An esophagectomy takes about six hours to perform. The patient will be given general anesthesia, keeping him or her unconscious and free of pain during surgery. One of several approaches or incisional strategies will be used, chosen by the surgeon to gain adequate access to the upper abdomen and remove the esophagus or the tumor and the nearby lymph nodes. The four common incisional approaches are: transthoracic, which involves a chest incision; Ivor-Lewis, a side entry through the fifth rib; three-hole esophagectomy, which uses small incisions in the chest and abdomen to accommodate the use of instruments; and transhiatal, which involves a mid-abdominal incision. The approach chosen depends on the extent of the cancer, the location of the tumor or obstruction, and the overall condition of the patient.
In a minimum-access laparoscopic and thorascopic procedure, the surgeon makes several small incisions on the chest and abdomen through which he or she can insert thin telescopic instruments with light sources. The abdomen will be inflated with gas to enlarge the abdominal cavity and give the surgeon a better view of the procedure. First, the camera-tipped laparoscope will be inserted through one small incision, allowing images of the organs in the abdominal area to be displayed on a video monitor in the operating room. If the surgeon is going to use a portion of the stomach to replace the resected esophagus, he or she will first locate the fundus, or upper portion of the stomach. The fundus will be manipulated, stapled off, and removed laparoscopically, to be sutured in place (gastroplasty) as a replacement esophagus.
Next, the surgeon will pass thorascopic instruments into the chest through another incision. The esophagus or cancerous portion of the esophagus will be visualized, manipulated, cut and removed. Lymph nodes in the area will also be removed. Then the surgeon will either pull up a portion of the stomach and connect it to the remaining portion of the esophagus (anastomosis), or use a piece of the stomach or intestine, usually the colon, to reconstruct the esophagus. Either procedure will allow the patient to swallow and pass food and liquid to the stomach after recovery. As discussed above, other approaches may be used to gain access to the affected portion of the esophagus.
There are several variations of an esophagectomy, including:
- Standard open esophagectomy. This technique requires larger incisions to be made in the chest (thoracotomy) and in the abdomen so that the surgeon can dissect the esophagus or cancerous portion and remove it along with the nearby lymph nodes. The esophagus can then be reconnected to the stomach using a portion of either the stomach or the colon.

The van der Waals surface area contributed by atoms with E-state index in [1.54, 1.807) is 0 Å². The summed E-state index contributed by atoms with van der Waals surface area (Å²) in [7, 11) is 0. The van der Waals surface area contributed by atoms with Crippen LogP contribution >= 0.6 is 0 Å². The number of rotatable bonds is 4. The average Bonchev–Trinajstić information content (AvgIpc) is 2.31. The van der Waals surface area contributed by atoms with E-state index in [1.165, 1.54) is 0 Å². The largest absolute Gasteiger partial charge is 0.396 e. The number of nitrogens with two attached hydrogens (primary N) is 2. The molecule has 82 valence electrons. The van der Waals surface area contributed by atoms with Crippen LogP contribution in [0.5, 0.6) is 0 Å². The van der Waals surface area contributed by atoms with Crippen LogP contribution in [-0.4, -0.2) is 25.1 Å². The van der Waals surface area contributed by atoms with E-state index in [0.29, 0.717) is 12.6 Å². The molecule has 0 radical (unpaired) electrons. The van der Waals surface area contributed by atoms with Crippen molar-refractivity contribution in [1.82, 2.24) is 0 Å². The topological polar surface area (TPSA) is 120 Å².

- Laparoscopic esophagectomy. This is a less invasive technique performed through several small incisions on the chest and abdomen with the camera-tipped laparoscope and a video monitor to guide removal of the esophagus or tumor along with nearby lymph glands.
- Vagal-sparing esophagectomy. This procedure preserves the branches of the vagus nerve that supply the stomach, with only minimal alteration of the size of the stomach and the nerves that control acid production and digestive functions.
An esophagogastrectomy is also major surgery performed with the patient under general anesthesia. The surgeon will choose the incisional approach that allows the best possible access for resecting the lower portion of the esophagus and the upper portion of the stomach. The surgeon’s decision will depend on the extent of the cancer, the amount of the esophagus that must be removed, and the patient’s overall health status. An esophagogastrectomy can be performed as an open procedure through large incisions, or as a laparoscopic procedure through small incisions.
In a minimum-access laparoscopic procedure, several small incisions are made in the patient’s abdomen. A laparoscope will be inserted through one small incision, allowing images of the abdominal organs to be displayed on a video monitor. As in an esophagectomy, gas may be used to inflate the abdominal cavity for better viewing and space for the surgeon to maneuver. The cancerous upper portion of the stomach will first be stapled off and resected. The cancerous portion of the esophagus will then be cut and removed along with nearby lymph nodes. Finally, a portion of the stomach will be pulled upward and connected to the remaining portion of the esophagus (anastomosis); or, if most of the esophagus has been removed, a piece of the colon will be used to construct a new esophagus. Sometimes the surgeon must make an incision in the neck in order to gain access to and resect the upper portion of the esophagus, followed by making an anastomosis between the esophagus and a portion of the stomach.